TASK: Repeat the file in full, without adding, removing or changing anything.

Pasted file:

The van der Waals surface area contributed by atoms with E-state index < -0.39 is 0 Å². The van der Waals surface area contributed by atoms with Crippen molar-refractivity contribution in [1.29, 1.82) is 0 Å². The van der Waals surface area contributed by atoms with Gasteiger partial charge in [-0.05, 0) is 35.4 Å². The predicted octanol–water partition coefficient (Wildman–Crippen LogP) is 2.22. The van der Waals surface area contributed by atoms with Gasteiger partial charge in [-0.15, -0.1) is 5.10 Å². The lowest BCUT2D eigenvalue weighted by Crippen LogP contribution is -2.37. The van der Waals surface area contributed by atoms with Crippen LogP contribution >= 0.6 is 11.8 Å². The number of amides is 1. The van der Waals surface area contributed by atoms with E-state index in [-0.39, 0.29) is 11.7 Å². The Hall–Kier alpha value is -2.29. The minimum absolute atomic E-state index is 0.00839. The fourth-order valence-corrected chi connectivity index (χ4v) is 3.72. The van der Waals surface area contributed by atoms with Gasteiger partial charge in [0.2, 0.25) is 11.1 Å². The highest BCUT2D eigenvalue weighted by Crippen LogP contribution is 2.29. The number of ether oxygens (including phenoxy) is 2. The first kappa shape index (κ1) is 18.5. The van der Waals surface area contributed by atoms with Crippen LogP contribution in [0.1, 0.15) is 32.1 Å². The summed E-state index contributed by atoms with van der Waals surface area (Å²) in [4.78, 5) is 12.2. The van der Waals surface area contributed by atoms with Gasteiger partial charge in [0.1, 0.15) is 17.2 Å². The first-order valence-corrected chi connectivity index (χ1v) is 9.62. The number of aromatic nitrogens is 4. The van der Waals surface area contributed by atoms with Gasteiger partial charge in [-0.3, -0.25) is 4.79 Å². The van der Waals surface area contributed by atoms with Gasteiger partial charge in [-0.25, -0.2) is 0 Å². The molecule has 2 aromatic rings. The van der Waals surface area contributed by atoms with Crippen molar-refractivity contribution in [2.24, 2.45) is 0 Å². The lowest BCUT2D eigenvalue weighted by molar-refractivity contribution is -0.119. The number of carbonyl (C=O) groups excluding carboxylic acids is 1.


The van der Waals surface area contributed by atoms with E-state index < -0.39 is 0 Å². The van der Waals surface area contributed by atoms with Crippen molar-refractivity contribution in [1.29, 1.82) is 0 Å². The van der Waals surface area contributed by atoms with Gasteiger partial charge in [-0.05, 0) is 35.4 Å². The predicted octanol–water partition coefficient (Wildman–Crippen LogP) is 2.22. The van der Waals surface area contributed by atoms with Gasteiger partial charge in [-0.15, -0.1) is 5.10 Å². The lowest BCUT2D eigenvalue weighted by Crippen LogP contribution is -2.37. The van der Waals surface area contributed by atoms with Crippen LogP contribution >= 0.6 is 11.8 Å². The number of amides is 1. The van der Waals surface area contributed by atoms with E-state index in [-0.39, 0.29) is 11.7 Å². The Hall–Kier alpha value is -2.29. The minimum absolute atomic E-state index is 0.00839. The fourth-order valence-corrected chi connectivity index (χ4v) is 3.72. The van der Waals surface area contributed by atoms with Gasteiger partial charge in [0.2, 0.25) is 11.1 Å². The highest BCUT2D eigenvalue weighted by Crippen LogP contribution is 2.29. The number of ether oxygens (including phenoxy) is 2. The first kappa shape index (κ1) is 18.5. The van der Waals surface area contributed by atoms with Crippen LogP contribution in [0.1, 0.15) is 32.1 Å². The summed E-state index contributed by atoms with van der Waals surface area (Å²) in [4.78, 5) is 12.2. The van der Waals surface area contributed by atoms with Gasteiger partial charge in [0.1, 0.15) is 17.2 Å². The first-order valence-corrected chi connectivity index (χ1v) is 9.62. The number of aromatic nitrogens is 4. The van der Waals surface area contributed by atoms with Gasteiger partial charge in [-0.3, -0.25) is 4.79 Å². The van der Waals surface area contributed by atoms with Gasteiger partial charge in [-0.25, -0.2) is 0 Å². The molecule has 2 aromatic rings. The van der Waals surface area contributed by atoms with Crippen molar-refractivity contribution in [2.24, 2.45) is 0 Å². The lowest BCUT2D eigenvalue weighted by molar-refractivity contribution is -0.119. The number of carbonyl (C=O) groups excluding carboxylic acids is 1.